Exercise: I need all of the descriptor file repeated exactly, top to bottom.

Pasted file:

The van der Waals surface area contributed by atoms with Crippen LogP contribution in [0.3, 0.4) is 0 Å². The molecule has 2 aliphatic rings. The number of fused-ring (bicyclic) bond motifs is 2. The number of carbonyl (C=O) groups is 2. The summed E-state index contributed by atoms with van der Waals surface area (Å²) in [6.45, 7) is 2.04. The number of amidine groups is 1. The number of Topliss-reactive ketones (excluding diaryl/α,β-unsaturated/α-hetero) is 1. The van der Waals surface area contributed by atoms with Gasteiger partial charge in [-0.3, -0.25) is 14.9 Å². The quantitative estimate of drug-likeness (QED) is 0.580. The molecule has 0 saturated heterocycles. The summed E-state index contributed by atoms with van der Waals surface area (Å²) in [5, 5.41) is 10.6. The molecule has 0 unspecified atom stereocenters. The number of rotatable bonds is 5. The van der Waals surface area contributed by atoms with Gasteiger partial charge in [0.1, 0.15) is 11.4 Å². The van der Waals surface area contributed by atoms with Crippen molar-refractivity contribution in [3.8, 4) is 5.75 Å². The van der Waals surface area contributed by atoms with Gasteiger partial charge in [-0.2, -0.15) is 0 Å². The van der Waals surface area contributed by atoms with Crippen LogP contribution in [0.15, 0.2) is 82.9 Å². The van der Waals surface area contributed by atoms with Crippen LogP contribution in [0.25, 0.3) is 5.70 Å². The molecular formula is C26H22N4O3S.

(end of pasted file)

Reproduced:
The van der Waals surface area contributed by atoms with Crippen LogP contribution in [0.3, 0.4) is 0 Å². The molecule has 2 aliphatic rings. The number of fused-ring (bicyclic) bond motifs is 2. The number of carbonyl (C=O) groups is 2. The summed E-state index contributed by atoms with van der Waals surface area (Å²) in [6.45, 7) is 2.04. The number of amidine groups is 1. The number of Topliss-reactive ketones (excluding diaryl/α,β-unsaturated/α-hetero) is 1. The van der Waals surface area contributed by atoms with Gasteiger partial charge in [-0.3, -0.25) is 14.9 Å². The quantitative estimate of drug-likeness (QED) is 0.580. The molecule has 0 saturated heterocycles. The summed E-state index contributed by atoms with van der Waals surface area (Å²) in [5, 5.41) is 10.6. The molecule has 0 unspecified atom stereocenters. The number of rotatable bonds is 5. The van der Waals surface area contributed by atoms with Gasteiger partial charge in [0.1, 0.15) is 11.4 Å². The van der Waals surface area contributed by atoms with Crippen molar-refractivity contribution in [3.8, 4) is 5.75 Å². The van der Waals surface area contributed by atoms with Gasteiger partial charge in [-0.2, -0.15) is 0 Å². The van der Waals surface area contributed by atoms with Crippen LogP contribution in [0.15, 0.2) is 82.9 Å². The van der Waals surface area contributed by atoms with Crippen LogP contribution in [0.25, 0.3) is 5.70 Å². The molecular formula is C26H22N4O3S.